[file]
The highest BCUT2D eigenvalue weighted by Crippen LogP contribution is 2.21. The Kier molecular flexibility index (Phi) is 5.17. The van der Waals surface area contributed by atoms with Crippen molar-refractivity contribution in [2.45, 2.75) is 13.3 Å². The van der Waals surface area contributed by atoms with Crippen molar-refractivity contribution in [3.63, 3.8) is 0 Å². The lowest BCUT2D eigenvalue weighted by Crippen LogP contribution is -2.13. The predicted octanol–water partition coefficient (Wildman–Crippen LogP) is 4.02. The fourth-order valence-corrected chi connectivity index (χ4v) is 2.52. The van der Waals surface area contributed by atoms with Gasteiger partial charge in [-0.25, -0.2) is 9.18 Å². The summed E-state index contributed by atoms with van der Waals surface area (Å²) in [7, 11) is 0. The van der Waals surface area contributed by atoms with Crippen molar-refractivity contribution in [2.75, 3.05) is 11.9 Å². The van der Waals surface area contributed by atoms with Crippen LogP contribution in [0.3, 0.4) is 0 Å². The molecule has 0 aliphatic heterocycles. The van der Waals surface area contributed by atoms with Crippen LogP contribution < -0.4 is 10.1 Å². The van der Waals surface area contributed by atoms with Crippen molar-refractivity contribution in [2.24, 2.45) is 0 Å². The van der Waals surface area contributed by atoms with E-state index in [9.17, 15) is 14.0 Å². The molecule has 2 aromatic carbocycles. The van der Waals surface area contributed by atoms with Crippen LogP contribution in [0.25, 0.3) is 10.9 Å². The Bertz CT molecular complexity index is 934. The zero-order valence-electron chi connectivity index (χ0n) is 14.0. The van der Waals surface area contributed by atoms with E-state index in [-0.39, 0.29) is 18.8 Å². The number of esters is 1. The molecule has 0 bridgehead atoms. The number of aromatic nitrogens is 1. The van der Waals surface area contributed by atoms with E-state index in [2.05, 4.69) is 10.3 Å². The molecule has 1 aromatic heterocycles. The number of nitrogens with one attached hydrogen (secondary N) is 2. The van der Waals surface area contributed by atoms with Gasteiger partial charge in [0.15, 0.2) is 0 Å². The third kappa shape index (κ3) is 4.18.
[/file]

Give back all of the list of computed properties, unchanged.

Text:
The highest BCUT2D eigenvalue weighted by Crippen LogP contribution is 2.21. The Kier molecular flexibility index (Phi) is 5.17. The van der Waals surface area contributed by atoms with Crippen molar-refractivity contribution in [2.45, 2.75) is 13.3 Å². The van der Waals surface area contributed by atoms with Crippen molar-refractivity contribution in [3.63, 3.8) is 0 Å². The lowest BCUT2D eigenvalue weighted by Crippen LogP contribution is -2.13. The predicted octanol–water partition coefficient (Wildman–Crippen LogP) is 4.02. The fourth-order valence-corrected chi connectivity index (χ4v) is 2.52. The van der Waals surface area contributed by atoms with Gasteiger partial charge in [-0.25, -0.2) is 9.18 Å². The summed E-state index contributed by atoms with van der Waals surface area (Å²) in [7, 11) is 0. The van der Waals surface area contributed by atoms with Crippen molar-refractivity contribution in [2.75, 3.05) is 11.9 Å². The van der Waals surface area contributed by atoms with Crippen LogP contribution in [0.3, 0.4) is 0 Å². The molecule has 0 aliphatic heterocycles. The van der Waals surface area contributed by atoms with Crippen LogP contribution < -0.4 is 10.1 Å². The van der Waals surface area contributed by atoms with Crippen molar-refractivity contribution in [2.24, 2.45) is 0 Å². The van der Waals surface area contributed by atoms with E-state index in [9.17, 15) is 14.0 Å². The molecule has 2 aromatic carbocycles. The van der Waals surface area contributed by atoms with Crippen LogP contribution in [0.25, 0.3) is 10.9 Å². The Bertz CT molecular complexity index is 934. The zero-order valence-electron chi connectivity index (χ0n) is 14.0. The van der Waals surface area contributed by atoms with E-state index in [-0.39, 0.29) is 18.8 Å². The number of esters is 1. The molecule has 0 bridgehead atoms. The number of aromatic nitrogens is 1. The van der Waals surface area contributed by atoms with E-state index in [2.05, 4.69) is 10.3 Å². The molecule has 1 aromatic heterocycles. The number of nitrogens with one attached hydrogen (secondary N) is 2. The van der Waals surface area contributed by atoms with Gasteiger partial charge in [0.15, 0.2) is 0 Å². The third kappa shape index (κ3) is 4.18.